Historians expect deference on TJ's cruelty
To back up her accusation that I have misled my readers, Cinder Stanton refers darkly, and very vaguely, to truncated quotations, twisted chronology, unnamed misinterpretations. What are they? I have not misled anyone; nor did I ever think of myself as a prosecutor. [November 1 letter: "Wiencek misled readers on Jefferson's record"] I have presented information taken directly from the documents, and I stand by my interpretations.
As one unsavory piece of information after another surfaced in the documents, I simply lost patience with Jefferson and all his apologists, who have spread a fog of denial over a repugnant system. Stanton and others cling to the fantasy that Jefferson devised a rational, humane, benevolent mode of slavery. Why then was one of his overseers called a "terror" by the other planters in Albemarle County? Why did Jefferson's own relative write, "I fear the poor Negroes fare hard?" Why did Thomas Mann Randolph denounce the plantation system as "a hideous monster"? Stanton knows that quote–she cited another part of Randolph's letter in her recent work, but she chose not to mention Randolph's devastating indictment of the horrors he had seen.
It is astonishing that Stanton pounds me for being "unfair" to the late Edwin M. Betts, the editor of Jefferson’s Farm Book, and that she heaps praise on Betts, when it was Betts who misled her and scores of other historians by deliberately– yes, deliberately– deleting a line about "the small ones" being whipped at Jefferson's nail factory. Stanton never knew that Betts had cooked the books until I told her. She never looked at the full text, as I did. So she never knew that for years she had been basing her research on a sanitized document. Now that the full text is before the public, she is scrambling to minimize it because it shakes the foundation of her view of Jefferson.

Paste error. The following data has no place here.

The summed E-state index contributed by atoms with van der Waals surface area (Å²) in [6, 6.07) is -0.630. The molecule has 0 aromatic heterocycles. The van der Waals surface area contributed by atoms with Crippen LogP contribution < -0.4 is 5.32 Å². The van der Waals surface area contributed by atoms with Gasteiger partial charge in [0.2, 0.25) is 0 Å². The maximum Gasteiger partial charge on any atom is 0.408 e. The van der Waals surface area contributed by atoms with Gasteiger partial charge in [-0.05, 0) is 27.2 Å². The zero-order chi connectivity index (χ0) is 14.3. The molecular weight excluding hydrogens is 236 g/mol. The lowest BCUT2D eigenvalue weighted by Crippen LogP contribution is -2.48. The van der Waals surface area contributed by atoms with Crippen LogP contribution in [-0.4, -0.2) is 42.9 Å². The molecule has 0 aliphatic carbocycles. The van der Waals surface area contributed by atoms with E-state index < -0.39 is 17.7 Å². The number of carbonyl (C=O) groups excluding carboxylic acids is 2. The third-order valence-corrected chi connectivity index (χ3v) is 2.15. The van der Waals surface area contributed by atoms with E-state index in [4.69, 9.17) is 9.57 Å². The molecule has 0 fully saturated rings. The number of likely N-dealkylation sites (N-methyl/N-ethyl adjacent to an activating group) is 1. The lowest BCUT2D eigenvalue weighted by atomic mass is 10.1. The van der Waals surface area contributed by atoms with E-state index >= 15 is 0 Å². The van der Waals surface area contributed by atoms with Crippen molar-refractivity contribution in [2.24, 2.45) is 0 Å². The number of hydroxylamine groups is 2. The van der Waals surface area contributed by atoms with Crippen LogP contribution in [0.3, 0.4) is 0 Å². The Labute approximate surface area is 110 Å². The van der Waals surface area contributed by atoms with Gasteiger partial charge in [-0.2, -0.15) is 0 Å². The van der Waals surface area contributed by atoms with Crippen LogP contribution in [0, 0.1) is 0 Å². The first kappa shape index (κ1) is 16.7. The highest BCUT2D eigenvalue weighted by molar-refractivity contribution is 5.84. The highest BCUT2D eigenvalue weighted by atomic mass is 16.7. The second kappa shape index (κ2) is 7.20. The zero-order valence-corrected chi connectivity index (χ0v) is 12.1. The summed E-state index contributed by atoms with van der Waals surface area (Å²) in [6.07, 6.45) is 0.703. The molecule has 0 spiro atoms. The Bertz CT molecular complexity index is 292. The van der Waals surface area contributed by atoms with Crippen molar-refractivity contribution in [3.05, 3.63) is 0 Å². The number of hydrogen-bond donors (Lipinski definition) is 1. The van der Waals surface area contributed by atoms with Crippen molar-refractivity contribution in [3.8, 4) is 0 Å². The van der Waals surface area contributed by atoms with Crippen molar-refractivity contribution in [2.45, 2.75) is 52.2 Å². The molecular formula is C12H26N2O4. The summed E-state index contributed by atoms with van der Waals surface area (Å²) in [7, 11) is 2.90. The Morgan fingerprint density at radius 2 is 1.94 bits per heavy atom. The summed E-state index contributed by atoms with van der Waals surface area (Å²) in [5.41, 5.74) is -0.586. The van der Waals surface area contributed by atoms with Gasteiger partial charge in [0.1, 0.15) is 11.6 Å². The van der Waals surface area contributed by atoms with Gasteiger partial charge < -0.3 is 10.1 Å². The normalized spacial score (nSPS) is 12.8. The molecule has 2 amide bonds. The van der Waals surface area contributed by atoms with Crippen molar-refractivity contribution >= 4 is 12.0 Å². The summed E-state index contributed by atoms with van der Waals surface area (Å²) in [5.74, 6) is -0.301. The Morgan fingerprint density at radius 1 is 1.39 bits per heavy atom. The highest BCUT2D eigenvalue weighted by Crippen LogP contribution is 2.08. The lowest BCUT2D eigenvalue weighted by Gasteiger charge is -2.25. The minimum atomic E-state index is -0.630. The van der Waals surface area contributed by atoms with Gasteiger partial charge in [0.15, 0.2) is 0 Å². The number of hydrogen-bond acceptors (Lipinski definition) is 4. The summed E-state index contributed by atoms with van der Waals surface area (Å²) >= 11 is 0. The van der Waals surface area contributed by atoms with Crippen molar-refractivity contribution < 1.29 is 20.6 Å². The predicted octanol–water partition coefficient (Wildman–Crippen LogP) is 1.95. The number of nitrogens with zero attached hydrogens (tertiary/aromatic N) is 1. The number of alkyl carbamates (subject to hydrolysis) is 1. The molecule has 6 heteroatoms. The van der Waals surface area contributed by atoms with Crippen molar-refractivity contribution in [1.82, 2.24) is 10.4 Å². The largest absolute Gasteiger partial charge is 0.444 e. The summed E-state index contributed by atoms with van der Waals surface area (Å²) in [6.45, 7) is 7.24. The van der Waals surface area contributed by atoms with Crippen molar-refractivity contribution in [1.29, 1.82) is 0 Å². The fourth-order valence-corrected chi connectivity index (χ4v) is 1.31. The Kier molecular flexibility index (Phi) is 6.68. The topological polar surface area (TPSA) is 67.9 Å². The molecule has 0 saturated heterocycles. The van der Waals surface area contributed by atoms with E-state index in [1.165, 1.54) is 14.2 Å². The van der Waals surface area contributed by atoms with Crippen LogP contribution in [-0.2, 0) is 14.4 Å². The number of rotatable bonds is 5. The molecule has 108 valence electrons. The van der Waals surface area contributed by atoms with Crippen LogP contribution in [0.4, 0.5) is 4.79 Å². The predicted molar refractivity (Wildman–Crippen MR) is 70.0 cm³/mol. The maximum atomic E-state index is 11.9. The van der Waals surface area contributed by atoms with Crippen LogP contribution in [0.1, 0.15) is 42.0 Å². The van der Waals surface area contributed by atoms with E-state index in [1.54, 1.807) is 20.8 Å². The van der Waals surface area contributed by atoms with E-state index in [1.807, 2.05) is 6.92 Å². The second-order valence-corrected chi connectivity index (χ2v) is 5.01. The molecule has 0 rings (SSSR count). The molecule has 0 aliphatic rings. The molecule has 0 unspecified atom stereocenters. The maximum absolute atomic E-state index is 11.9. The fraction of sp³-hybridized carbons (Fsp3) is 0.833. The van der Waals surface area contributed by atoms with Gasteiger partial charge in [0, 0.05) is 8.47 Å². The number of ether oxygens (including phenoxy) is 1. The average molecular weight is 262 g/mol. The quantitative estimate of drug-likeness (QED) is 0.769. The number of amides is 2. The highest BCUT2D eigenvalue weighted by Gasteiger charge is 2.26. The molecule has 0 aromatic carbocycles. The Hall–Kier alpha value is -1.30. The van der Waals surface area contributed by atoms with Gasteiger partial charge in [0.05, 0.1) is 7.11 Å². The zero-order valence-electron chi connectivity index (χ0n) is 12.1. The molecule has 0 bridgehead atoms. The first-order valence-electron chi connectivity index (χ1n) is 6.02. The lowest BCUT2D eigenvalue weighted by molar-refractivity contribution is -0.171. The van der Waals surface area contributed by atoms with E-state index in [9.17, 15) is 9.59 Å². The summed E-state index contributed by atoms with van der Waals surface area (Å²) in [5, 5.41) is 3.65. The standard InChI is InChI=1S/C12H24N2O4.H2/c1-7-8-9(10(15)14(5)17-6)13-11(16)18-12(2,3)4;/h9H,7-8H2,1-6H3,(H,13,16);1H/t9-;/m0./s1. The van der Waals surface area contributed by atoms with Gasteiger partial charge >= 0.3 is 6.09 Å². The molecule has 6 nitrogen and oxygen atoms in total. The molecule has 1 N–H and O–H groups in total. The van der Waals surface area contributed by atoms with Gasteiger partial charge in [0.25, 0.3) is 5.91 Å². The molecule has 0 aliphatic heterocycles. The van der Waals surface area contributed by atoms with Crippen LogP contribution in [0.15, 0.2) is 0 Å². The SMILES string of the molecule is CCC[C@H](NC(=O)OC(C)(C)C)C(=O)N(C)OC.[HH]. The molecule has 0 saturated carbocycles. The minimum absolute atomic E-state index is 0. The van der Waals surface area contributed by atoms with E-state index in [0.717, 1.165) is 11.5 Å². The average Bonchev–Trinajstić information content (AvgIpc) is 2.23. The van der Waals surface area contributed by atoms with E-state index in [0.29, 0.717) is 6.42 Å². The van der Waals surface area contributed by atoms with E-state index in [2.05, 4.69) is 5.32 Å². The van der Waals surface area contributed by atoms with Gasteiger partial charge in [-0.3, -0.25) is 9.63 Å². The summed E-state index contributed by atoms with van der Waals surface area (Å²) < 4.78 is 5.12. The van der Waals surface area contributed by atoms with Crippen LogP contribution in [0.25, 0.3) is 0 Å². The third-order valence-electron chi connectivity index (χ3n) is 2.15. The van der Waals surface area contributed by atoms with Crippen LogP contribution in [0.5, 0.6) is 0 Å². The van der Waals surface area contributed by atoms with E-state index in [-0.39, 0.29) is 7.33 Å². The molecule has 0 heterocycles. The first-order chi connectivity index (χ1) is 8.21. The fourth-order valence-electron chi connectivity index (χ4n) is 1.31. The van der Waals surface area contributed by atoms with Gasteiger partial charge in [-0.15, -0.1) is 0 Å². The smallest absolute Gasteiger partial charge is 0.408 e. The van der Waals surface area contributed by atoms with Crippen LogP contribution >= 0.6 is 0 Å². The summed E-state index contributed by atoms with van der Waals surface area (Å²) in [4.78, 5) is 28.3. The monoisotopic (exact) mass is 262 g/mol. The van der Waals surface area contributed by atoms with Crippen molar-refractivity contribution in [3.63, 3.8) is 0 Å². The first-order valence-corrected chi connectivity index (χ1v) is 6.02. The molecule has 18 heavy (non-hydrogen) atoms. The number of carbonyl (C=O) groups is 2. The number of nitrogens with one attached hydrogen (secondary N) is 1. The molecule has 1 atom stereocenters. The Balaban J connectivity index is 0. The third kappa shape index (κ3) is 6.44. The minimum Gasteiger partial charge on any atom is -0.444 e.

She says the youngest child who got whipped was not ten years old but twelve. Does that change anything? She omits to say that Thomas Mann Randolph, the eyewitness to the whippings, referred to the victims as "the small ones." Stanton says the whippings took place without Jefferson's knowledge; but Randolph told Jefferson about them and Jefferson did nothing to stop it. She also omits to mention that Jefferson specifically instructed the nailery's overseer to extract the maximum productivity from the children: "I hope Lilly keeps the small nailers engaged so as to supply our customers." No wonder Jefferson let the punishments continue.
I'm glad that Stanton brought up the story of James Hubbard, which is very revealing of the psychology of slavery at Monticello. She says, "The more interesting point, which Wiencek does not explore, is that Jefferson was experimenting with methods of discipline that might help minimize use of the whip." In fact, I explore those experiments in depth and detail, partly through Hubbard's story. He was one of the "favored" slaves whom Jefferson tried to keep happy and productive by offering him privileges and the chance to earn cash. What did Hubbard do? He ran away. For him, Jefferson's experimental system of "rewards and incentives" was a fraud. He wanted freedom, not submission, not a slightly more comfortable life as a slave.
If "respect" for previous historians means "deference," Stanton is right – I do not defer to other historians if I think they're wrong. I did not want my book to be an interminable "engagement with the historiography" but a fresh look at Jefferson as a slave master, with new information others have missed or ignored.